Nitrate limitation is the term used by advanced aquascapers to describe the strategy of unlocking the deeper reds in selected plant species that respond well to those conditions.
Nitrogen is the element that is used in the largest quantity in plant tissue besides Carbon/H2O. For many natural ecosystems the availability of nitrogen determines the overall growth rate of plants. Nitrogen rich soil is great for farming for example.
For many aquatic plants, chlorophyll development is delayed when there is a lack of Nitrogen available - under this condition this can make plants that are red or orange appear significantly redder. For species such as Rotala rotundifolia and its variants colorata/H'ra/etc, Rotala Goias, Hygrophila pinnatifida & H. araguaia, Ludwigia arcuata & L. brevipes - they only get truly deep red under very low N conditions - using high light alone will not achieve the same effect.
Rotala rotundifolia red; you can tell exactly at which point in its growth cycle that Nitrate limitation occurred in this tank; where the leaves start growing much redder.
A side by side comparison of Rotala H'ra grown in two different nutrient settings:
Nitrate limitation has no impact on coloration for Ludwigia sp red, but growing it in lean conditions causes smaller growth forms. Both plants here were grown from the same cutting in different tank nutrient dosing regimes.
Ludwigia arcuata grows with narrower, redder leaves under nitrate limitation. When NO3 is rich, it grows wider leaves, in a more pale yellow.
Nitrate limitation has no impact on Alternanthera reineckii's coloration.
This effect is achieved when all other nutrients are available in excess, but Nitrogen is supplemented at a controlled rate. This approach is often done by dosing less N in the water column, but using a rich substrate, which serves as a backup store for N. We do not want N to bottom out completely as this leads to stunting/stop of growth.
The other advantage of using controlled Nitrogen levels is that it gives tighter growth forms and shorter inter-node distance for some stem plants. This is particularly desirable for the aquascaping crowd which want to control plant bushes by trimming to match hardscape contours. This is the main reason most competition scapes in hardscape focused competitions use leaner dosing regimes. Slowing down growth rates often also mean more stability for the tank overall, as there is less trimming/replanting, slower overcrowding - which are very common issues for aquarists.
If you are intending to farm plants at maximum speed, high N levels will achieve that goal. Whereas if your goal is aquascaping and controlling the aesthetic sizing and form of plants, and deep reds for coloured plants, going the N limited route will be more advantageous.
Hygrophila pinnatifida requires Nitrate limitation to get red. Even in bright light, the leaves will be olive green if NO3 levels are rich.
Some commonly asked questions:
When should I do the nitrate limitation approach? Is it suitable for all tanks?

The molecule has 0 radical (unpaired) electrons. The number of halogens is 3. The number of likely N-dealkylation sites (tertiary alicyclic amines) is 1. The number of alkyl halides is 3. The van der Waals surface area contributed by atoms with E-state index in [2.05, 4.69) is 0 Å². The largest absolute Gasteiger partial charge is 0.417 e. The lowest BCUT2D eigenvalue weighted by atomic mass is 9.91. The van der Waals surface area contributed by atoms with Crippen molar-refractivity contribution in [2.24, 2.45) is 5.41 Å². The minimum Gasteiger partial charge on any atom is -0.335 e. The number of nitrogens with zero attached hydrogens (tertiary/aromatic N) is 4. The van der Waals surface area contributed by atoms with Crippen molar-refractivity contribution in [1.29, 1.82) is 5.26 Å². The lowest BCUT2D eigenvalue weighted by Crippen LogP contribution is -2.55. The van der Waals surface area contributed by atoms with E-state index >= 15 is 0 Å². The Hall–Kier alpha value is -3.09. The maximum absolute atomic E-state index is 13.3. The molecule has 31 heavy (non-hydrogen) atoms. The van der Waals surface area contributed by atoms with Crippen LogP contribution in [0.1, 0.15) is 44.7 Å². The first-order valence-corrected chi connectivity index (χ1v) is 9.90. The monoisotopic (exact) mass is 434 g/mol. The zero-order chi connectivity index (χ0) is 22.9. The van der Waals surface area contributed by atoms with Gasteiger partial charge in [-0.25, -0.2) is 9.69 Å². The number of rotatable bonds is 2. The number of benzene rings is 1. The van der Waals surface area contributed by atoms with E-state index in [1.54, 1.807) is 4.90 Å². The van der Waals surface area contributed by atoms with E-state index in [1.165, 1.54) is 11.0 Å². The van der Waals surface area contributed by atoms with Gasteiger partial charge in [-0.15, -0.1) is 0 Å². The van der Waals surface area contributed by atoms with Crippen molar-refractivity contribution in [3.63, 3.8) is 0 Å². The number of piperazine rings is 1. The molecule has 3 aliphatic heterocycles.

You can do it if your goal is to grow plants more slowly and choose a combination of plants that grow well in lean conditions. This approach is usually done with rooted plants in rich substrate. One must also look out for conditions becoming too lean, and supplementing with nutrients at the correct time. Overly lean conditions may give rise to unhealthy plants in long run, so enriching the soil is important if doing this method over long term. Certain species such as Ludwigia pantanal grow more stable with richer water column dosing.
Isn't it problematic that the nitrate is 0ppm? Is that part of npk how do plants live like this?
The plants in these tanks are rooted in aquasoil - so they can get Nitrogen through the soil. Some N also leaks from the substrate over time. Plants will calibrate their growth to match available nutrients - so their growth rates just slow down when N is scarce. This often give more compact, smaller forms which aquascapers find useful. However, one must also determine when N source drops too low in the long horizon, which can result in unhealthy plants. Depending on the species, some plants are better scavenging low levels of nutrients better than others, so overall plant choice in such tanks need to be taken into account.
Which plant is healthier? Those grown in high NO3 or low NO3?
The one grown in higher N levels is usually more robust; prolonged low N makes plants more delicate if done for long run. Some species are better at scavenging lean nutrient levels than others, so overall plant choices in tank need to reflect that. For the Rotala rotundifolia picture above, there is virtually no difference in plant health for RR above, as RR does quite well in lean conditions.
Would you say there is correlation between plant tolerance for N stressing and PAR?
I think tolerance for low N condition depends on the species of plant. With regards to N stress coloration, it depends on the plant species as well - some plants react strongly, some not at all. For RR, even if you have pretty strong lighting and high NO3, often it is not as red as tanks that have significantly lower light and no NO3. Other plants are somewhat in between... like the Red Eriocaulon grows more red under low NO3, but if you blast it with a lot of light, it is also pretty red.
In terms of the Capstone range of fertilizers, the benefits of nitrate limitation are realised when paired with the right tank environment: